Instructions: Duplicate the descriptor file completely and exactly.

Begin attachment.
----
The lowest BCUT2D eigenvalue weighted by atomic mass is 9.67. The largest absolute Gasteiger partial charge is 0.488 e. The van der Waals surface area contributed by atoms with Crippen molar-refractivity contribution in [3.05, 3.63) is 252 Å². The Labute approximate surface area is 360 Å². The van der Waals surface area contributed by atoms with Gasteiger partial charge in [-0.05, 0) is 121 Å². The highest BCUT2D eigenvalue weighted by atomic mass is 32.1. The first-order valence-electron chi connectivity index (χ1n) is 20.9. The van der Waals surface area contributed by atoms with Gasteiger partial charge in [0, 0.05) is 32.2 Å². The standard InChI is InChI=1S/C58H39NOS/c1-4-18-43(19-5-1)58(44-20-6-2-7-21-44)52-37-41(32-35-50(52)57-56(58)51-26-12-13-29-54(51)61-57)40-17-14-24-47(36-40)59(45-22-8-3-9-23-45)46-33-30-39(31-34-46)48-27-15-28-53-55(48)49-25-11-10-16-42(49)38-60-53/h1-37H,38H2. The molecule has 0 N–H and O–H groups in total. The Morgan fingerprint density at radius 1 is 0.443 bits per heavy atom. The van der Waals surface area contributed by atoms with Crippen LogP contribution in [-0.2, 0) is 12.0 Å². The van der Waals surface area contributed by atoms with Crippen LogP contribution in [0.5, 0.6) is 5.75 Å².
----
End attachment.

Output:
The lowest BCUT2D eigenvalue weighted by atomic mass is 9.67. The largest absolute Gasteiger partial charge is 0.488 e. The van der Waals surface area contributed by atoms with Crippen molar-refractivity contribution in [3.05, 3.63) is 252 Å². The Labute approximate surface area is 360 Å². The van der Waals surface area contributed by atoms with Gasteiger partial charge in [-0.05, 0) is 121 Å². The highest BCUT2D eigenvalue weighted by atomic mass is 32.1. The first-order valence-electron chi connectivity index (χ1n) is 20.9. The van der Waals surface area contributed by atoms with Gasteiger partial charge in [0, 0.05) is 32.2 Å². The standard InChI is InChI=1S/C58H39NOS/c1-4-18-43(19-5-1)58(44-20-6-2-7-21-44)52-37-41(32-35-50(52)57-56(58)51-26-12-13-29-54(51)61-57)40-17-14-24-47(36-40)59(45-22-8-3-9-23-45)46-33-30-39(31-34-46)48-27-15-28-53-55(48)49-25-11-10-16-42(49)38-60-53/h1-37H,38H2. The molecule has 0 N–H and O–H groups in total. The Morgan fingerprint density at radius 1 is 0.443 bits per heavy atom. The van der Waals surface area contributed by atoms with Crippen LogP contribution in [-0.2, 0) is 12.0 Å². The van der Waals surface area contributed by atoms with Crippen LogP contribution in [0.5, 0.6) is 5.75 Å².